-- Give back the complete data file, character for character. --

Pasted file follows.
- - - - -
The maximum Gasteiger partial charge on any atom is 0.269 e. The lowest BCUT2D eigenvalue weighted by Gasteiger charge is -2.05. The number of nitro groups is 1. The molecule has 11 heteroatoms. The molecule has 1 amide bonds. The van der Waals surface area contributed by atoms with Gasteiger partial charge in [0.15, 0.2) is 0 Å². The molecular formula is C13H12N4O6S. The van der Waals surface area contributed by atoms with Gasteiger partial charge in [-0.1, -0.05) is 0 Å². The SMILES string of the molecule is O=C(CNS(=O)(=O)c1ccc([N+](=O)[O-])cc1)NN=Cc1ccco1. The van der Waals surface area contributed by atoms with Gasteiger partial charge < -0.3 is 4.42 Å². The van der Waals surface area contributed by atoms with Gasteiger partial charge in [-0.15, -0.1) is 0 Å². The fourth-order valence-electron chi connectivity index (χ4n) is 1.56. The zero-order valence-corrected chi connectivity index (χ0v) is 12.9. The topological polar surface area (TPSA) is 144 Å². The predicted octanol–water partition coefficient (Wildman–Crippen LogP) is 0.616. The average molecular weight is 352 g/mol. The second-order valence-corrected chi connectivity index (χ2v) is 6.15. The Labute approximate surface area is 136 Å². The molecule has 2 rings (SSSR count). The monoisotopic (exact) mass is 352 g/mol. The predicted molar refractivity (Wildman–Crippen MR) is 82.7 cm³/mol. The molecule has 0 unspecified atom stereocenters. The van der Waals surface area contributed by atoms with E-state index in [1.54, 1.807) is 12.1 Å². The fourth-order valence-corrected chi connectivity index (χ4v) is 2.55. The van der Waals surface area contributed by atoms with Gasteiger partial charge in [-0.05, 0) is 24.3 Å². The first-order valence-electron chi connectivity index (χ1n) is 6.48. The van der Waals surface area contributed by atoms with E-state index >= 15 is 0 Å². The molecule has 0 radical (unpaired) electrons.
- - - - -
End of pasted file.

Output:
The maximum Gasteiger partial charge on any atom is 0.269 e. The lowest BCUT2D eigenvalue weighted by Gasteiger charge is -2.05. The number of nitro groups is 1. The molecule has 11 heteroatoms. The molecule has 1 amide bonds. The van der Waals surface area contributed by atoms with Gasteiger partial charge in [0.15, 0.2) is 0 Å². The molecular formula is C13H12N4O6S. The van der Waals surface area contributed by atoms with Gasteiger partial charge in [-0.1, -0.05) is 0 Å². The SMILES string of the molecule is O=C(CNS(=O)(=O)c1ccc([N+](=O)[O-])cc1)NN=Cc1ccco1. The van der Waals surface area contributed by atoms with Gasteiger partial charge < -0.3 is 4.42 Å². The van der Waals surface area contributed by atoms with Gasteiger partial charge in [-0.15, -0.1) is 0 Å². The fourth-order valence-electron chi connectivity index (χ4n) is 1.56. The zero-order valence-corrected chi connectivity index (χ0v) is 12.9. The topological polar surface area (TPSA) is 144 Å². The predicted octanol–water partition coefficient (Wildman–Crippen LogP) is 0.616. The average molecular weight is 352 g/mol. The second-order valence-corrected chi connectivity index (χ2v) is 6.15. The Labute approximate surface area is 136 Å². The molecule has 2 rings (SSSR count). The monoisotopic (exact) mass is 352 g/mol. The predicted molar refractivity (Wildman–Crippen MR) is 82.7 cm³/mol. The molecule has 0 unspecified atom stereocenters. The van der Waals surface area contributed by atoms with E-state index in [1.54, 1.807) is 12.1 Å². The fourth-order valence-corrected chi connectivity index (χ4v) is 2.55. The van der Waals surface area contributed by atoms with Gasteiger partial charge in [-0.05, 0) is 24.3 Å². The first-order valence-electron chi connectivity index (χ1n) is 6.48. The van der Waals surface area contributed by atoms with E-state index >= 15 is 0 Å². The molecule has 0 radical (unpaired) electrons.